Rosita: Gin, calvados, Dolin Blanc, grenadine, lemon peel. The Rosita is a delicate drink, perfect when you want something a little slower and lighter without sacrificing flavor.

House Cappuccino: Marie Duffau Bas Armagnac, bourbon, Dandelion chocolate ganache, organic milk. This is Tosca's most famous drink right now. It's a delicious drink on a cold afternoon when you want a happy hour warmup. The chocolate ganache (locally sourced!) is incredible.

Cap Haitian Apple Toddy: Haitian rum cider, roasted apple, spiced butter. All the food press in the city is obsessed with the House Cap, but in my opinion this Apple Toddy is at least as good as the House Cap, if not better. It's warm, spicy, and smooth—what I hope for on a foggy San Francisco night. The perfectly roasted apple in this sucker is as soft as pudding (did we mention that Isaac used to cook at French Laundry and Gary Danko?).

Casino Bar Negroni: Campari, Carpano Antica, Beefeater Gin. It's a perfect negroni, what else is there to say?

Pro tip: Ask for the Tosca Martini. It's hand mixed every day then stored in the freezer till it's ice cold. When ordered, it's poured over a big, cold ice cube so clear, you can peer right through the glass and not know it's there. It's delightfully viscous, smooth, and still packs a perfect punch. Let it sit for a few minutes, give it a spin, and then let it warm you up.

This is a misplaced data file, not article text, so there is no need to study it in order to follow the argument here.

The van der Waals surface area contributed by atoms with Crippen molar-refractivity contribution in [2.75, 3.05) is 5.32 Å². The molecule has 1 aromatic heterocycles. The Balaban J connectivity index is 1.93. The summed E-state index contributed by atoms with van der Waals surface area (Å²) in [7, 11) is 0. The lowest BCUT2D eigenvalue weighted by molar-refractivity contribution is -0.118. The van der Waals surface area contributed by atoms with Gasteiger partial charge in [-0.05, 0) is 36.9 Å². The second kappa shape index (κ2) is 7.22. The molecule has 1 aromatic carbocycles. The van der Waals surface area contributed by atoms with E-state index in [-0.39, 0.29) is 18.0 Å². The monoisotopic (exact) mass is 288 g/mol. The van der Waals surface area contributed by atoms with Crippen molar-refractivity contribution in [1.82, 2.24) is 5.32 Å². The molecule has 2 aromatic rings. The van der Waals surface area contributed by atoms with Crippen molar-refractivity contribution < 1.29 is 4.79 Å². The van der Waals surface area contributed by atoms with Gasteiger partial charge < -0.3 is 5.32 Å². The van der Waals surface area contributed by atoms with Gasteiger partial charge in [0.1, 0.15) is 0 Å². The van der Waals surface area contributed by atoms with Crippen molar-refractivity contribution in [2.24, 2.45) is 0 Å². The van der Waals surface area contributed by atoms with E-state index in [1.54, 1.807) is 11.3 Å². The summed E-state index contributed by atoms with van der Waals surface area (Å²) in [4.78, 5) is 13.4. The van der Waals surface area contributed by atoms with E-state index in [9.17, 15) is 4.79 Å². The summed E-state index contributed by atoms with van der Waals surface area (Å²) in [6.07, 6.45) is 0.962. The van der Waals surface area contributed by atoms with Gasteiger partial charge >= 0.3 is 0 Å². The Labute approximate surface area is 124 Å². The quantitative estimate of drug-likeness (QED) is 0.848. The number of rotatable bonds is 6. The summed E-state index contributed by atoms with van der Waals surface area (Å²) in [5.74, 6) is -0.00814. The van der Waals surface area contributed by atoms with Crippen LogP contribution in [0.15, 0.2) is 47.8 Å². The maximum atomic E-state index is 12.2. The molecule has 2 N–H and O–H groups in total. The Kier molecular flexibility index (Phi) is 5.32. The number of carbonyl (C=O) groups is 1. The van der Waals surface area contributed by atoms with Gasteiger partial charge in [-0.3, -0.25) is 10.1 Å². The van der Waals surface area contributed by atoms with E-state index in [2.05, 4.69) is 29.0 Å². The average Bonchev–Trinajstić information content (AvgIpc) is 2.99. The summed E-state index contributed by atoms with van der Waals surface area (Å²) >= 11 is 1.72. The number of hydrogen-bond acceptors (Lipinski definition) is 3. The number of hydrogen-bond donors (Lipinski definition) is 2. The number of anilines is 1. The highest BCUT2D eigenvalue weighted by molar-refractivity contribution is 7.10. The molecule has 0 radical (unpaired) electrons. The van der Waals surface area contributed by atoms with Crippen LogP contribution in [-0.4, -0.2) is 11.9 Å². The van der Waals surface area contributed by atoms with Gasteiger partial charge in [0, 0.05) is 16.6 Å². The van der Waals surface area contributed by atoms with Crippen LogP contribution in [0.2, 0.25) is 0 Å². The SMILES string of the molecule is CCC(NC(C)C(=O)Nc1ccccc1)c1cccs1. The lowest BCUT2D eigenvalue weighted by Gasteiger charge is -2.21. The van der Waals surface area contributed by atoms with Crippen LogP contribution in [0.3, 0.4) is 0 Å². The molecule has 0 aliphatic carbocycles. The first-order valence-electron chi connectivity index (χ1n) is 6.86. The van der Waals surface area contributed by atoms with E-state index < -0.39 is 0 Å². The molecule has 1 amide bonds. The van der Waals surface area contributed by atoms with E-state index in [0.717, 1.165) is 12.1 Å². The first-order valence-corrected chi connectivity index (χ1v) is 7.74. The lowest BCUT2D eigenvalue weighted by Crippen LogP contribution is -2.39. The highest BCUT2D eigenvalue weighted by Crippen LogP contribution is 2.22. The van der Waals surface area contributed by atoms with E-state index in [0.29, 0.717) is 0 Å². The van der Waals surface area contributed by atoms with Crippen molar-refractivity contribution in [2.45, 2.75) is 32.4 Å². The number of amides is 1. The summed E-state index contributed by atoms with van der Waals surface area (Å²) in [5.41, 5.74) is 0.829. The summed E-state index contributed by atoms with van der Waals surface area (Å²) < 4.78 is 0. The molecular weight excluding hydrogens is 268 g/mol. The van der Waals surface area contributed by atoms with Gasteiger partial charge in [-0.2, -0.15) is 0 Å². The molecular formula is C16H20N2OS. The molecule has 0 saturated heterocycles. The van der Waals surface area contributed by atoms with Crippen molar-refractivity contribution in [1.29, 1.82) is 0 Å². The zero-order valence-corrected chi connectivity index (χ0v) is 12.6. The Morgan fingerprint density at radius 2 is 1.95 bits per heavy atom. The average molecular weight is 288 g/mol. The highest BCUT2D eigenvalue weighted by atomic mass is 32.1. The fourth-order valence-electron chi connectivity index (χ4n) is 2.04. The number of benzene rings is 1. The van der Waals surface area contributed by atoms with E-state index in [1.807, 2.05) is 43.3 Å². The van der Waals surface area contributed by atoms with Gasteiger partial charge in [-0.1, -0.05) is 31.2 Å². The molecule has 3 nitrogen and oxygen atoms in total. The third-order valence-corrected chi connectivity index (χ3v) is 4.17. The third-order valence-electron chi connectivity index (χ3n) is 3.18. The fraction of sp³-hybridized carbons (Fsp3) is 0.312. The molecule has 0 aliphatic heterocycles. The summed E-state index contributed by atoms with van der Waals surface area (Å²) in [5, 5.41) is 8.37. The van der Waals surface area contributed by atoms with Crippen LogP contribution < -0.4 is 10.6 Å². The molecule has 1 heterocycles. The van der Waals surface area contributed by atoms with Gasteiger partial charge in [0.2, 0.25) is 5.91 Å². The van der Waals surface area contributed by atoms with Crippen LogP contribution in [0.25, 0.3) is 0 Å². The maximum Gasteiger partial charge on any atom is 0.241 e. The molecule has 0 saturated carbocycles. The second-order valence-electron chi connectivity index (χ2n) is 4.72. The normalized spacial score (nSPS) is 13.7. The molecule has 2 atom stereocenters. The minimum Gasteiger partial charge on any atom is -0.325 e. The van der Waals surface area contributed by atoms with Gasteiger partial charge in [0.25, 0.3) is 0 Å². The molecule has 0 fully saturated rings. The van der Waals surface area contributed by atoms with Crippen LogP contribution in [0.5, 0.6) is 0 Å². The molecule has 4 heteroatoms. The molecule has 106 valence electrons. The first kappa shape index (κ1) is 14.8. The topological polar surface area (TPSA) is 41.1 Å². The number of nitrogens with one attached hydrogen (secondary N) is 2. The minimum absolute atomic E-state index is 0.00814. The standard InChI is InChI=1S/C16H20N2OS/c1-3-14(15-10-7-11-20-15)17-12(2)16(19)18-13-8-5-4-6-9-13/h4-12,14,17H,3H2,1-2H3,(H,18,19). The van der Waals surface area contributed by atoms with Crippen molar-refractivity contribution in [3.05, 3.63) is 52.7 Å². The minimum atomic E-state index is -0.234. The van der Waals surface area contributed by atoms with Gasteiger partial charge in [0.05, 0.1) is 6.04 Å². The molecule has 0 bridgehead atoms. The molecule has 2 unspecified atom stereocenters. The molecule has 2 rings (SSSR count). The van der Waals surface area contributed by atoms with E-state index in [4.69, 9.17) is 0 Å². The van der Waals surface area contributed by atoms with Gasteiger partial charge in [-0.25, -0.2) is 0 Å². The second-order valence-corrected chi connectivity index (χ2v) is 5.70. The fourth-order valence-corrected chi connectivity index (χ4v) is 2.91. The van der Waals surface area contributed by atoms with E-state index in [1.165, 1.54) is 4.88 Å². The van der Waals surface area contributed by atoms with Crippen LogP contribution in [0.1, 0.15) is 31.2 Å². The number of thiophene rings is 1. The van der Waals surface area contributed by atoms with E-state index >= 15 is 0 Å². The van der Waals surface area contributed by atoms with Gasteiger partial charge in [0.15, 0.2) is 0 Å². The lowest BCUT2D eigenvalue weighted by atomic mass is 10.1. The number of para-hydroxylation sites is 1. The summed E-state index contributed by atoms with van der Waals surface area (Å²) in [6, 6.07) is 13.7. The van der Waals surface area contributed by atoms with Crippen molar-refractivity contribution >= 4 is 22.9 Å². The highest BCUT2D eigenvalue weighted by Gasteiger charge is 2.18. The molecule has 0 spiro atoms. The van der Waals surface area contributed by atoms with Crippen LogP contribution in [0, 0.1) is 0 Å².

Or, if you're feeling dangerous, ask for a Cafe Brulot. It's coffee, brandy, orange, and clove all set on freakin' fire.

Naturally, one of the highlights of Tosca Cafe is the food (and not nearly enough San Francisco bars serve food with their drinks!). With April Bloomfield in the kitchen, you can expect more than your typical bar food.

In fact, for a long time, we've contemplated the idea of starting a bar bites series. Among them, would have been former Bar Agricole chef Brandon Jew's uni deviled eggs and duck liver toast (which we have affectionately begun to pine after to the tune of "Duck Tales"—Duck Toast! Woo hoo!).

But those dishes being in memorandium since Jew left Agricole, we are super excited to welcome PIG TAILS from Tosca onto the short list (capitalization added for exuberance).  Don't be put off by the thought of eating pig tails. Though cute in story books, pig tails are delicious at Tosca! They satisfyingly crunchy on the outside with rich, soft bits of fat that you can suck off the small bones. It comes with a sauce of Agrodolce reduction, vinegar, herbs and sugar, which is bright and satisfyingly acidic. If you thought wings were fun to eat, these will blow your minds.

And the pigs tails make a perfect complement to the drinks.

For vegetarians (like Josh), the cauliflower gratin provides a rich and hearty dish. Our favorite part of it is the whole half lemon, which gives a generous squeeze over the whole plate and brings the bold, cheesy flavors all together.

Here's all the photos:

- Josh + Noelle

Tosca Cafe
242 Columbus Ave
San Francisco, CA 94133
(415) 986-9651
Opened 5 p.m. - 2 a.m. Kitchen closes at 1 a.m. Closed Monday.